When Lisa Martinez agreed to plan Historic Brookhaven’s annual street party, she didn’t realize she’d inherit decades of notes detailing committee assignments and potluck dishes.
But that’s the kind of neighborhood Historic Brookhaven is.
At 103 years old, the community has developed traditions that make something as seemingly mundane as a neighborhood get-together into a well-orchestrated civic affair.
Martinez, president-elect of the Historic Brookhaven Neighborhood Association, said it was the friendliness of the neighborhood that made her fall in love with it even before she moved in six years ago.
“I always found myself driving around Historic Brookhaven,” Martinez said. “It was beautiful, all the houses were different. The streets were wide, everybody still waved at each other.”
And Martinez said the neighborhood has proven to be a great place to raise her 9-year old twins.
“There’s a rebirth of young kids and family and community,” Martinez said. “Everybody knows each other and people walk around and visit.”
There are about 900 homes on 46 streets in the Historic Brookhaven neighborhood. The community is split with 2/3 in the city of Atlanta in Fulton County and 1/3 in the new city of Brookhaven in DeKalb County.
At the center of the neighborhood is the golf course of the prestigious Capital City Country Club.
According to the Historic Brookhaven Neighborhood Association, the community was the first in the state to be designed around a golf course. When it opened in 1912, the Brookhaven Country Club was Atlanta’s second golf course. The Capital City Club purchased the Brookhaven Country Club in 1915 and expanded the course from nine to 18 holes.
The Brookhaven Estates Company sold land around the club and, by 1928, there were 19 houses surrounding the club, the association says. Development continued over the years, and several prominent architects designed homes in the area. The neighborhood has been on the U.S. National Register of Historic Places since 1985.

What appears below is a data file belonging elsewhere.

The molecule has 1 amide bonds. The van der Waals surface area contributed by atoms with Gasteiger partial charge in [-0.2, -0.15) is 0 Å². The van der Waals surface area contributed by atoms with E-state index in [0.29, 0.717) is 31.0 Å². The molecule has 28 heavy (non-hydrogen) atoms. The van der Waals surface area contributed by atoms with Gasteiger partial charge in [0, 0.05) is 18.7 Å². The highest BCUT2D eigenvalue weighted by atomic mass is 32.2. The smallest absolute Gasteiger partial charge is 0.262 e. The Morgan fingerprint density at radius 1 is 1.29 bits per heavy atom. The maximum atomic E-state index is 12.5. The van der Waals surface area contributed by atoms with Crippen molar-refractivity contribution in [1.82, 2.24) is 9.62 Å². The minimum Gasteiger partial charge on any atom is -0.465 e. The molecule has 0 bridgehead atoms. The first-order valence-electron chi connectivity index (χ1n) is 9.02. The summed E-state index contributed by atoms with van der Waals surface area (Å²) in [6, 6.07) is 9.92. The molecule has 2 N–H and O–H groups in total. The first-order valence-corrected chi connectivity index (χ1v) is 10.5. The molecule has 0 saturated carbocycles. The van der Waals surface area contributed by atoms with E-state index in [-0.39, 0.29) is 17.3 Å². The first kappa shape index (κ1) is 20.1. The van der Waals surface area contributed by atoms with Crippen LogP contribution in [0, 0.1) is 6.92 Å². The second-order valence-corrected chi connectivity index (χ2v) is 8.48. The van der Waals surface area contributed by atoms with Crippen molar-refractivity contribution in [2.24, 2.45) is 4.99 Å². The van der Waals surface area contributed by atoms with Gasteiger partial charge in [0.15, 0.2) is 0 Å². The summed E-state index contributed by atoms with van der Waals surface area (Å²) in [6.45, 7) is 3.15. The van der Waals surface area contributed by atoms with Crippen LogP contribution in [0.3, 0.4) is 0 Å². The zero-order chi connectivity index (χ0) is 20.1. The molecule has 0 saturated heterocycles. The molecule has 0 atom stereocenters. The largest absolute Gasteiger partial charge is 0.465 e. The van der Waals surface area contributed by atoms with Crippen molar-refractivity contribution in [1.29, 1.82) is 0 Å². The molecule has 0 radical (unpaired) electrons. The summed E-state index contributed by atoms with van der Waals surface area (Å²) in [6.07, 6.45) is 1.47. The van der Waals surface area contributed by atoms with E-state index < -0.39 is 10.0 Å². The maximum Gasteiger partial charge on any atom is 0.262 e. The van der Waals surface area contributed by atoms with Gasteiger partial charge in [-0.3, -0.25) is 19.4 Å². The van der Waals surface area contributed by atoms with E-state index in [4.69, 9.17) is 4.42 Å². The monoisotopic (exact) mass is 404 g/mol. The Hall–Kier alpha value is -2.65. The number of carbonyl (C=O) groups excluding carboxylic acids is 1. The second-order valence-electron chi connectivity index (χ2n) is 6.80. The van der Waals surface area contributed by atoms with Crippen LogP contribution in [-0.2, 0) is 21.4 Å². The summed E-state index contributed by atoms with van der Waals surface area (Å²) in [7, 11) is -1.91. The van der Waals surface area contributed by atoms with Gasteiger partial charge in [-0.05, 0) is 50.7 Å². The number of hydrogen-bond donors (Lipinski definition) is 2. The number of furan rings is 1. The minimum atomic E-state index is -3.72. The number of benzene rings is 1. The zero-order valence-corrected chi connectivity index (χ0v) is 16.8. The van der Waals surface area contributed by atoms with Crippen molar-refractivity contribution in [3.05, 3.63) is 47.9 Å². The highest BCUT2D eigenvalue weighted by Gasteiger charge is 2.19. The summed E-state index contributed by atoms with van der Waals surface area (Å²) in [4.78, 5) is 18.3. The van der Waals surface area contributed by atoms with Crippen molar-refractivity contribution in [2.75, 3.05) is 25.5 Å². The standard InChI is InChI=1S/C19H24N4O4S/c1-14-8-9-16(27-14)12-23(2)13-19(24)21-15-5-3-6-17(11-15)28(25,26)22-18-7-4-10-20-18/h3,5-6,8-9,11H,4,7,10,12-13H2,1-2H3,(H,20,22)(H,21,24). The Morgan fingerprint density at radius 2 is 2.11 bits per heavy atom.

Residents love their community’s long history. Neighborhood association President Frank Clementi’s home dates to 1929. Martinez said her house is built on land that was once owned by Atlanta Mayor William B. Hartsfield. Residents are so proud of their community that some objected to sharing its name when the new city of Brookhaven was created by the state Legislature last year.
People from outside Historic Brookhaven love the lush lawns and historic homes, too. Houses in the neighborhood are often used as venues for fundraisers and movie studios regularly use the neighborhood as a location for filming. “They love the diversity of the neighborhood, the different architectural styles, the big lots and big trees,” Clementi said.
Recently, the movies “Life As We Know It” and “Hall Pass” were filmed in the neighborhood. And Clementi said his kitchen is being considered as the set of a commercial.
Clementi said Historic Brookhaven is home to people in all stages of life. There are people who grew up in the neighborhood who now want to move back and raise their own families there.
One Historic Brookhaven family has been in the neighborhood for four generations, he said.
Martinez said some residents love the neighborhood so much that they will move to a new house just a few blocks away.
“They might move, but many of them move within the neighborhood because they don’t want to leave the neighborhood. Nobody wants to move,” she said. “Many of our houses sell without even going on the market.”
The Historic Brookhaven Neighborhood Association is not your average homeowners association. Run by a 14-member board, the organization keeps watch over zoning and transportation issues in two counties in addition to replacing pillars at the entrances to the neighborhood and hosting welcome parties for new neighbors.
“I think there’s a real passion on the board that really cares,” Clementi said. “There’s so much going on here — like development — that we need to take an active role.”
Despite being more than a century old, there is an ephemeral quality about Historic Brookhaven.
“Many neighborhoods go through ebbs and flows and cycles,” Martinez said.
“Here, you have a neighborhood that has been pretty active for 103 years.”